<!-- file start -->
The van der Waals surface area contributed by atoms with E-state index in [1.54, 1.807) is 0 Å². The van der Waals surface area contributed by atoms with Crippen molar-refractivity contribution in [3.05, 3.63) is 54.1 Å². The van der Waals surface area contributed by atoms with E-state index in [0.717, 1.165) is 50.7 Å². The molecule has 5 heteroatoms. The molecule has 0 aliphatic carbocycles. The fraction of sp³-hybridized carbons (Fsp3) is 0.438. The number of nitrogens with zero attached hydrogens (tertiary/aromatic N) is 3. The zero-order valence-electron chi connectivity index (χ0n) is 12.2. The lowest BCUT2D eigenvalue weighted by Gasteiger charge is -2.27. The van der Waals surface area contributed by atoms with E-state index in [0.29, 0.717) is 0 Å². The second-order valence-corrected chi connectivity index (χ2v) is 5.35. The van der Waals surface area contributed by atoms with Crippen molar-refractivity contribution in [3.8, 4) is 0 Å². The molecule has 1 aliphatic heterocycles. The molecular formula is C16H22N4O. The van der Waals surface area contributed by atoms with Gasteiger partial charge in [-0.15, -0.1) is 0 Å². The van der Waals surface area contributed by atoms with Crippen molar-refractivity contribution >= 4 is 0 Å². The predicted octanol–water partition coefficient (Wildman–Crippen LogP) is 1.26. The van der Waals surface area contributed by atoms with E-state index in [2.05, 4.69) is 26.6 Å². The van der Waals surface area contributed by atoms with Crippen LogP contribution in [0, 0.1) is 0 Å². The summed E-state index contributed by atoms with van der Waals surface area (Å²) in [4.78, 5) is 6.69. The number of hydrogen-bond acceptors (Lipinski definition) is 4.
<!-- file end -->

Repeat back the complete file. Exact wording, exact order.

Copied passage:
The van der Waals surface area contributed by atoms with E-state index in [1.54, 1.807) is 0 Å². The van der Waals surface area contributed by atoms with Crippen molar-refractivity contribution in [3.05, 3.63) is 54.1 Å². The van der Waals surface area contributed by atoms with E-state index in [0.717, 1.165) is 50.7 Å². The molecule has 5 heteroatoms. The molecule has 0 aliphatic carbocycles. The fraction of sp³-hybridized carbons (Fsp3) is 0.438. The number of nitrogens with zero attached hydrogens (tertiary/aromatic N) is 3. The zero-order valence-electron chi connectivity index (χ0n) is 12.2. The lowest BCUT2D eigenvalue weighted by Gasteiger charge is -2.27. The van der Waals surface area contributed by atoms with E-state index in [0.29, 0.717) is 0 Å². The second-order valence-corrected chi connectivity index (χ2v) is 5.35. The van der Waals surface area contributed by atoms with Crippen molar-refractivity contribution in [3.8, 4) is 0 Å². The molecule has 1 aliphatic heterocycles. The molecular formula is C16H22N4O. The van der Waals surface area contributed by atoms with Gasteiger partial charge in [-0.15, -0.1) is 0 Å². The van der Waals surface area contributed by atoms with Crippen molar-refractivity contribution >= 4 is 0 Å². The predicted octanol–water partition coefficient (Wildman–Crippen LogP) is 1.26. The van der Waals surface area contributed by atoms with E-state index in [2.05, 4.69) is 26.6 Å². The van der Waals surface area contributed by atoms with Crippen LogP contribution in [0, 0.1) is 0 Å². The summed E-state index contributed by atoms with van der Waals surface area (Å²) in [4.78, 5) is 6.69. The number of hydrogen-bond acceptors (Lipinski definition) is 4.